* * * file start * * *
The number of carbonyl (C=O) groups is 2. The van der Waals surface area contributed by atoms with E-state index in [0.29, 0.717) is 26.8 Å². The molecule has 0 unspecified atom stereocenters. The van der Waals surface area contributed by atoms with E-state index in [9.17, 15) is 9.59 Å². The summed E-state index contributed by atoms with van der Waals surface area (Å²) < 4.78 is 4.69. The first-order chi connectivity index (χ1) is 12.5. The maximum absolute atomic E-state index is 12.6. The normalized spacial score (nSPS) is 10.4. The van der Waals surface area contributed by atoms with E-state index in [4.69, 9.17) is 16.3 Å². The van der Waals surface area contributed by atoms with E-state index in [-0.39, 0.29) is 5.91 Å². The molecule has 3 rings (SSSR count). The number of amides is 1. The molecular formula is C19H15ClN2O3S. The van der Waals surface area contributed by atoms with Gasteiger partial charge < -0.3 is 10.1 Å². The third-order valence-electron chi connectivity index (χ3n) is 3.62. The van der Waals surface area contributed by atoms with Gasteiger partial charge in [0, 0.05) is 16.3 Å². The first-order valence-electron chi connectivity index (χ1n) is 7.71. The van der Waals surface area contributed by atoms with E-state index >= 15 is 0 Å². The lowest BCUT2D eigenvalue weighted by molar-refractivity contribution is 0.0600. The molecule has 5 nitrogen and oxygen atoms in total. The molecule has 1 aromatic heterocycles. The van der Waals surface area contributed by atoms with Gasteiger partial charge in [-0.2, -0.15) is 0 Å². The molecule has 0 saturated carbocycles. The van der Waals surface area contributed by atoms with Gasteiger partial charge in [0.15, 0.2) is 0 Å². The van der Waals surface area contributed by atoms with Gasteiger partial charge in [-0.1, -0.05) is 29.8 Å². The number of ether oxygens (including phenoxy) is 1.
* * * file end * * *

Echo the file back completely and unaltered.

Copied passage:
The number of carbonyl (C=O) groups is 2. The van der Waals surface area contributed by atoms with E-state index in [0.29, 0.717) is 26.8 Å². The molecule has 0 unspecified atom stereocenters. The van der Waals surface area contributed by atoms with E-state index in [9.17, 15) is 9.59 Å². The summed E-state index contributed by atoms with van der Waals surface area (Å²) < 4.78 is 4.69. The first-order chi connectivity index (χ1) is 12.5. The maximum absolute atomic E-state index is 12.6. The normalized spacial score (nSPS) is 10.4. The van der Waals surface area contributed by atoms with E-state index in [4.69, 9.17) is 16.3 Å². The van der Waals surface area contributed by atoms with E-state index in [-0.39, 0.29) is 5.91 Å². The molecule has 3 rings (SSSR count). The number of amides is 1. The molecular formula is C19H15ClN2O3S. The van der Waals surface area contributed by atoms with Gasteiger partial charge < -0.3 is 10.1 Å². The third-order valence-electron chi connectivity index (χ3n) is 3.62. The van der Waals surface area contributed by atoms with Gasteiger partial charge in [0, 0.05) is 16.3 Å². The first-order valence-electron chi connectivity index (χ1n) is 7.71. The van der Waals surface area contributed by atoms with E-state index >= 15 is 0 Å². The lowest BCUT2D eigenvalue weighted by molar-refractivity contribution is 0.0600. The molecule has 5 nitrogen and oxygen atoms in total. The molecule has 1 aromatic heterocycles. The van der Waals surface area contributed by atoms with Gasteiger partial charge in [-0.2, -0.15) is 0 Å². The molecule has 0 saturated carbocycles. The van der Waals surface area contributed by atoms with Gasteiger partial charge in [0.15, 0.2) is 0 Å². The van der Waals surface area contributed by atoms with Gasteiger partial charge in [-0.1, -0.05) is 29.8 Å². The number of ether oxygens (including phenoxy) is 1.